The death of Bernardo

I remember a moment in fifth grade,
when it was announced
that Sister Bernardo,
who taught seventh grade,
had died.

There was this brief
eruption of joy that
we would not, ever,
have to endure
her legendary cruelty.
It was an utterly spontaneous, and
therefore uncontrollable, eruption
which collapsed almost
immediately into despair.

There stood, at the head
of the classroom,
Sister Mary Henry,
in all her indominable
forbiddenness, and we knew
that she had recorded the reaction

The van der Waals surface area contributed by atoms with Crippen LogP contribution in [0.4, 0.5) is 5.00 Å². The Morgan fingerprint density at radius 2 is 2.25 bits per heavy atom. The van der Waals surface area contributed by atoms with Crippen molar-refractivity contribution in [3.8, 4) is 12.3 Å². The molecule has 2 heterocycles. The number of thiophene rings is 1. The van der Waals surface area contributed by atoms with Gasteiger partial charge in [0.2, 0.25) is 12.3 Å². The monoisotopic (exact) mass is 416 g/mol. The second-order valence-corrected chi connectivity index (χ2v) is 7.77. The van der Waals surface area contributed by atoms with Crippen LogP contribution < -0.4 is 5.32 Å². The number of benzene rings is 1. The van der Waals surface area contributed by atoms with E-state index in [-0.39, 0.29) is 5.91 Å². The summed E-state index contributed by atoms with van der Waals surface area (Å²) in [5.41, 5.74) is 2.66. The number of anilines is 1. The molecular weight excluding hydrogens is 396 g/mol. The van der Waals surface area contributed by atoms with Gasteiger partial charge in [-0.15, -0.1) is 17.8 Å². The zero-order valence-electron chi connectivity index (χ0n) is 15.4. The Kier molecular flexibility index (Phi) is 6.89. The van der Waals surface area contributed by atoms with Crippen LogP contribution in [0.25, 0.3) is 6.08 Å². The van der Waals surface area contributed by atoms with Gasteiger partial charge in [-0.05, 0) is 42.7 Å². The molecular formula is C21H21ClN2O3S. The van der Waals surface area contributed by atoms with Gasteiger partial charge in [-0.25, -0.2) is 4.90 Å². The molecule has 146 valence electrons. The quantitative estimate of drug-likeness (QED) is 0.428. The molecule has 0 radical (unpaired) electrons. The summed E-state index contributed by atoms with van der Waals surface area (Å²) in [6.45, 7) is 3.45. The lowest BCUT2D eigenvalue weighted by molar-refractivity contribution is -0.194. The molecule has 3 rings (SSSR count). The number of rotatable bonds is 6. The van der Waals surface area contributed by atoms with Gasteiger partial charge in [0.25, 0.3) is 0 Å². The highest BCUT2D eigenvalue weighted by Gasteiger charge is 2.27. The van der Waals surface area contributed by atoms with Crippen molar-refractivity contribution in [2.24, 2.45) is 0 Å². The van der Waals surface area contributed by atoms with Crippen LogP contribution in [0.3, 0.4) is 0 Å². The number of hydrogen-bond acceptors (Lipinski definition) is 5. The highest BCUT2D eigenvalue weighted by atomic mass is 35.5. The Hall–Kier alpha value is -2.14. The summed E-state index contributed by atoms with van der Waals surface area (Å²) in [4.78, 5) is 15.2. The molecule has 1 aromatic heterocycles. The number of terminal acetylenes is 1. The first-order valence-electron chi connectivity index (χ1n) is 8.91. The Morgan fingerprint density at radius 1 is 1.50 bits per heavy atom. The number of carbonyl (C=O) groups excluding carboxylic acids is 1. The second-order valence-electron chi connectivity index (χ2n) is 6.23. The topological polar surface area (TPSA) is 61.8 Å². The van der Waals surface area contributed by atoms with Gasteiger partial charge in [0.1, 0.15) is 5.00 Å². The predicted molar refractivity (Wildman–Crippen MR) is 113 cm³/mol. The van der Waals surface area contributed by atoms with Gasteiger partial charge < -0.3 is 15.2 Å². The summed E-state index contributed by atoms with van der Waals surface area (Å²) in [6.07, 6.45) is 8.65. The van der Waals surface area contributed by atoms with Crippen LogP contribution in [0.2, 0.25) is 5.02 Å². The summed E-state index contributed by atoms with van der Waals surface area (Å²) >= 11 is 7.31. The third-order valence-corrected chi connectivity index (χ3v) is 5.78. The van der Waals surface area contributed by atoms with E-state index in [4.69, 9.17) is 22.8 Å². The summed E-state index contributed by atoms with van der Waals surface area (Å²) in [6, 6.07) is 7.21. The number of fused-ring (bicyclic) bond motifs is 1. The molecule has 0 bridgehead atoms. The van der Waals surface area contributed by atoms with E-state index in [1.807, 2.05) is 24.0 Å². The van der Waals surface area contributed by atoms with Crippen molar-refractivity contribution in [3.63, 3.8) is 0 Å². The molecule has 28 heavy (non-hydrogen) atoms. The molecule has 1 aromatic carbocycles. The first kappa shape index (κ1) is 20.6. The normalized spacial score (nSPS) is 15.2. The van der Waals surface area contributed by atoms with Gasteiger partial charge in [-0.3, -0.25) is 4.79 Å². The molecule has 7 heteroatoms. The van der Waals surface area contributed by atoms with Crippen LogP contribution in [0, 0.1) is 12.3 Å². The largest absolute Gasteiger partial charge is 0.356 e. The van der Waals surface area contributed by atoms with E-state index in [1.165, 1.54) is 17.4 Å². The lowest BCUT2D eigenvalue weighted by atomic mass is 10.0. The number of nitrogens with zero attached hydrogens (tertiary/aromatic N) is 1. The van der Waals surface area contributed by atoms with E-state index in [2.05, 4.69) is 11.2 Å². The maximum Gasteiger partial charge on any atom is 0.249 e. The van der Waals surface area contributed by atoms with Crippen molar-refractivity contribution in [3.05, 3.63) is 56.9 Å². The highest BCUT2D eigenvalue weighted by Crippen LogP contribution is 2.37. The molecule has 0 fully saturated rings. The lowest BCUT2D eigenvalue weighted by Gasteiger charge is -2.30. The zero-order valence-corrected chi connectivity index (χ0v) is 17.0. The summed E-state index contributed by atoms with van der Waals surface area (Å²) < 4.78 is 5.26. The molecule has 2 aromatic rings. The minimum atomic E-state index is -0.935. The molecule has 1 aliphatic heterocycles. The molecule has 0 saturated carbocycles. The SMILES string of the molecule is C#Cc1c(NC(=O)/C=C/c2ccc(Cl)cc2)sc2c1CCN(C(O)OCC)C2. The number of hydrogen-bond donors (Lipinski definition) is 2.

of each and every child
in her prodigious
and never-failing memory.

A Mothers Day poem

In winter, the stars
Can suck the light
Right out of the sky.
It must have been like that
The night I was born
In the camp,
Although I had no clue
About that kind of thing.

My brothers, already ancient
Thought the bombed-out
Staircases, leading only up
And nowhere else,
Were built that way on purpose,
For them to play on,
And inevitably jump or fall,
Gravity victorious after all.

Children can’t be disappointed,
Having expected nothing.
Children think hunger
Is normal, pain is life,
And deprivation obvious.

Mothers aren’t like that.
They only wish their children
Could long for something.